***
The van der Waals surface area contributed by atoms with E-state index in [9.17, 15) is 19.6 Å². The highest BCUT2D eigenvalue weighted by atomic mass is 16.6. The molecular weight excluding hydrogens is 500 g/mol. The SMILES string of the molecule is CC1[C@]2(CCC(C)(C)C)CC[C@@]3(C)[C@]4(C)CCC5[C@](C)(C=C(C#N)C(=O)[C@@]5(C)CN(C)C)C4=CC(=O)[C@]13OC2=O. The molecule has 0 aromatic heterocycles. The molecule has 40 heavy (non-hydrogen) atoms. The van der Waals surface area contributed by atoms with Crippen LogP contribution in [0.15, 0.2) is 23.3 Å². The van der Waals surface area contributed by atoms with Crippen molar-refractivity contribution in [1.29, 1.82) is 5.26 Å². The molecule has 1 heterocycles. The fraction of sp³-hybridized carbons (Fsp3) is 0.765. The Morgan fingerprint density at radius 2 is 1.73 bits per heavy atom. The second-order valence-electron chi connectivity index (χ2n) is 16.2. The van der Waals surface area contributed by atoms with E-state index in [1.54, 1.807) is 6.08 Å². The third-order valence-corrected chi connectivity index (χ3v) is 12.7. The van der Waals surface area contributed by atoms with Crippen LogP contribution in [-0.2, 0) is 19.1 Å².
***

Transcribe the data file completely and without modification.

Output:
The van der Waals surface area contributed by atoms with E-state index in [9.17, 15) is 19.6 Å². The highest BCUT2D eigenvalue weighted by atomic mass is 16.6. The molecular weight excluding hydrogens is 500 g/mol. The SMILES string of the molecule is CC1[C@]2(CCC(C)(C)C)CC[C@@]3(C)[C@]4(C)CCC5[C@](C)(C=C(C#N)C(=O)[C@@]5(C)CN(C)C)C4=CC(=O)[C@]13OC2=O. The molecule has 0 aromatic heterocycles. The molecule has 40 heavy (non-hydrogen) atoms. The van der Waals surface area contributed by atoms with Crippen LogP contribution in [0.15, 0.2) is 23.3 Å². The van der Waals surface area contributed by atoms with Crippen molar-refractivity contribution in [1.29, 1.82) is 5.26 Å². The molecule has 1 heterocycles. The fraction of sp³-hybridized carbons (Fsp3) is 0.765. The Morgan fingerprint density at radius 2 is 1.73 bits per heavy atom. The second-order valence-electron chi connectivity index (χ2n) is 16.2. The van der Waals surface area contributed by atoms with E-state index in [1.54, 1.807) is 6.08 Å². The third-order valence-corrected chi connectivity index (χ3v) is 12.7. The van der Waals surface area contributed by atoms with Crippen LogP contribution in [-0.2, 0) is 19.1 Å².